• A device’s log data
  • Cellular data settings
  • Identity information
  • Calendars and contacts
  • Location information
  • Use a device’s SMS service
  • The phone log
  • Photos and media files
  • The camera and microphone
  • Wi-fi connection information
  • The device ID and call information
  • And other custom settings provided by the OEM

Sounds pretty typical for Facebook, right?

Naturally, this extensive, detailed information offers a plethora of data that can be used to enhance targeting and personalization…even if the app itself isn’t a hotbed of advertising, like the Facebook News Feed.

Messaging Apps and the Future of Advertising

Snapchat is promising “gorgeous advertising” with its new media service, Discover. Major media brands from Yahoo to CNN will have their own branded space and be allowed to post photos and videos that last for 24 hours. They will follow the same type of disappearing act that messages from family and friends do.

Last summer, Line opened up advertising to marketers. This app, as mentioned, makes most of its money through games.

And Tencent’s WeChat, popular in China, has been testing out ads in its own feeds. Starting in January, users began seeing promoted content, which they can “like” or hide. WeChat is taking the cautious approach, learning from Weiboo’s mistakes: the Chinese Twitter flooded its service with ads and turned off its users.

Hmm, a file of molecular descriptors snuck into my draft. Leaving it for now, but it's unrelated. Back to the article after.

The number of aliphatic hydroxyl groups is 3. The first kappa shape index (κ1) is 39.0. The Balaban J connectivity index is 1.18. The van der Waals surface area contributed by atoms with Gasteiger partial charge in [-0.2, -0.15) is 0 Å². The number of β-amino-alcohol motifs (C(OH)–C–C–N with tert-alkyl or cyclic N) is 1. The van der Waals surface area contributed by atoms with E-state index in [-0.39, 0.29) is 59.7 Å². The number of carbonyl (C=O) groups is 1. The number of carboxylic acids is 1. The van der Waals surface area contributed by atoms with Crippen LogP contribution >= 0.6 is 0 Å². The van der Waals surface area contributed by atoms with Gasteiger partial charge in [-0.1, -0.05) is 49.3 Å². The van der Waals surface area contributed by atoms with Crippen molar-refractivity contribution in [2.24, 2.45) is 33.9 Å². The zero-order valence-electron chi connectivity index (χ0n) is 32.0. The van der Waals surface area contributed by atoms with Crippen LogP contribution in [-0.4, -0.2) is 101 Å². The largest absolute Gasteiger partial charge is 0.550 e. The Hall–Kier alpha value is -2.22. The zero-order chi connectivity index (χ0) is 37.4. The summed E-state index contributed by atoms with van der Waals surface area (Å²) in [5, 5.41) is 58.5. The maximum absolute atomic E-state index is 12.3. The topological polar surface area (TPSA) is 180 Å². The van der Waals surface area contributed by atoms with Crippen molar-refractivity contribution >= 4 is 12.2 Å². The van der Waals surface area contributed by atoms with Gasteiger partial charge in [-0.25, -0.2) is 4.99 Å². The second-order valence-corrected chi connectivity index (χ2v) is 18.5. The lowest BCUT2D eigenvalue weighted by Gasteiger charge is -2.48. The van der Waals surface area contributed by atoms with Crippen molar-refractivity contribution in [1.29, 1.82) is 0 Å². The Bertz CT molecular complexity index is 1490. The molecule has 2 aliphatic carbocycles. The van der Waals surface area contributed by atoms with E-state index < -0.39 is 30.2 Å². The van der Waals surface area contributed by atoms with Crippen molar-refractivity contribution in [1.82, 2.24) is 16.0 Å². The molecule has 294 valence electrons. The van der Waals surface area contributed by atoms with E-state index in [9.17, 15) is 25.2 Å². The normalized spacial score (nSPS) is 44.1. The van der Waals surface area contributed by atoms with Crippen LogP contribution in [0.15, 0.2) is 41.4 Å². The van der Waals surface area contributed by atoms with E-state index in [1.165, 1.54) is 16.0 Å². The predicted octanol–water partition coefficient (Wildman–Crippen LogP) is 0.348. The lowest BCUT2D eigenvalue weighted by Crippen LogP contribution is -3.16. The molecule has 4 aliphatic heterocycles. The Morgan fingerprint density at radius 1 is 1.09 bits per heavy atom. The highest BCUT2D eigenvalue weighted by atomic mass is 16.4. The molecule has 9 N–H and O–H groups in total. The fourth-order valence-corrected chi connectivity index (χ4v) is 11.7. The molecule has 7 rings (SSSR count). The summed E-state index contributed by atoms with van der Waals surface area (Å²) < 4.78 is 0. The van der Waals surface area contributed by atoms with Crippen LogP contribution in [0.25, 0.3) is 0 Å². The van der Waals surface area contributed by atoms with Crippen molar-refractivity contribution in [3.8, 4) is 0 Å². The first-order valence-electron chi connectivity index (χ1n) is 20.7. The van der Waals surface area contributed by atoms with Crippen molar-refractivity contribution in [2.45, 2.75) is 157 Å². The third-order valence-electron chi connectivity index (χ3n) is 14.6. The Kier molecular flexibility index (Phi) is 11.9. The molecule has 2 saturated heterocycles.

From an examination of these messaging apps, we can see a few clear trends that will impact the mobile monetization landscape in years to come…

Messaging consumes a huge portion of people’s mobile app time, but is still relatively untapped. As Zuckerberg mentioned, people spend more time messaging than doing social networking. The messaging app world presents a fertile land of opportunity for advertisers and developers looking to reach customers.

But advertisers need to tread carefully. Technology is becoming much more intimate, and messaging apps are, by definition, more intimate than social networks. In the same way that advertisers need to watch how they monetize the more intimate Apple Watch, they also need to be careful how they monetize messaging apps.

Facebook and WeChat both appear to be learning from earlier mistakes. And with significant financial backing, they can afford to play it safe.

Messaging apps will experiment with other monetization strategies. Stickers, games, in-app ads, and app install ads are just a few monetization strategies that messaging apps already use. But we may see others.

For instance, Facebook pulled PayPal’s David Marcus to run Messenger. This reinforces widespread speculations that Facebook is looking to monetize via a payment system, such as Google Wallet or Apple Pay.

So what does all this mean for the mobile advertiser and developer? Given the amount of attention people pour into messaging apps, advertisers around the world will remain focused on these apps as a source of income. Even if we don’t see WhatsApp ads this year, things may change in the future.